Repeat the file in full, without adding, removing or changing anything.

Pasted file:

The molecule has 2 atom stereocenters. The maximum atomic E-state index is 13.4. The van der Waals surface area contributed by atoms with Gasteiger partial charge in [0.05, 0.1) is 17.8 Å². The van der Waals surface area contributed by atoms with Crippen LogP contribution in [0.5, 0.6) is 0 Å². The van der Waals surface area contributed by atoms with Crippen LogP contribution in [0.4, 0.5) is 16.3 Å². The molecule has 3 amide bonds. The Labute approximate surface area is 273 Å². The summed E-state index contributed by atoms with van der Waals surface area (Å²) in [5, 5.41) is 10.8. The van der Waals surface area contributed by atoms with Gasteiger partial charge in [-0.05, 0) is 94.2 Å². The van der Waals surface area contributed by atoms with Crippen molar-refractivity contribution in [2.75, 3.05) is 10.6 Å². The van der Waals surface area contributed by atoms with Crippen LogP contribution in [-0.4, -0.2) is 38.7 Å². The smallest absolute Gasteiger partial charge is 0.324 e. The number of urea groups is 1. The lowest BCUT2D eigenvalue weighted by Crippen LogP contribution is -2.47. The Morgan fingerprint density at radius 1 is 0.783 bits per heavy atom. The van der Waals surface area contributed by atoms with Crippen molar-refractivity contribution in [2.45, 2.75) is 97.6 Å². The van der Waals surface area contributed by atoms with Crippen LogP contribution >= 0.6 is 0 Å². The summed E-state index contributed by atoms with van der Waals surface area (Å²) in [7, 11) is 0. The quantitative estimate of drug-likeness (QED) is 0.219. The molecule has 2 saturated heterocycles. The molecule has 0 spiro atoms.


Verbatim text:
The molecule has 2 atom stereocenters. The maximum atomic E-state index is 13.4. The van der Waals surface area contributed by atoms with Gasteiger partial charge in [0.05, 0.1) is 17.8 Å². The van der Waals surface area contributed by atoms with Crippen LogP contribution in [0.5, 0.6) is 0 Å². The van der Waals surface area contributed by atoms with Crippen LogP contribution in [0.4, 0.5) is 16.3 Å². The molecule has 3 amide bonds. The Labute approximate surface area is 273 Å². The summed E-state index contributed by atoms with van der Waals surface area (Å²) in [5, 5.41) is 10.8. The van der Waals surface area contributed by atoms with Gasteiger partial charge in [-0.05, 0) is 94.2 Å². The van der Waals surface area contributed by atoms with Crippen molar-refractivity contribution in [2.75, 3.05) is 10.6 Å². The van der Waals surface area contributed by atoms with Crippen LogP contribution in [-0.4, -0.2) is 38.7 Å². The smallest absolute Gasteiger partial charge is 0.324 e. The number of urea groups is 1. The lowest BCUT2D eigenvalue weighted by Crippen LogP contribution is -2.47. The Morgan fingerprint density at radius 1 is 0.783 bits per heavy atom. The van der Waals surface area contributed by atoms with Crippen molar-refractivity contribution in [2.45, 2.75) is 97.6 Å². The van der Waals surface area contributed by atoms with Crippen LogP contribution >= 0.6 is 0 Å². The summed E-state index contributed by atoms with van der Waals surface area (Å²) in [7, 11) is 0. The quantitative estimate of drug-likeness (QED) is 0.219. The molecule has 2 saturated heterocycles. The molecule has 0 spiro atoms.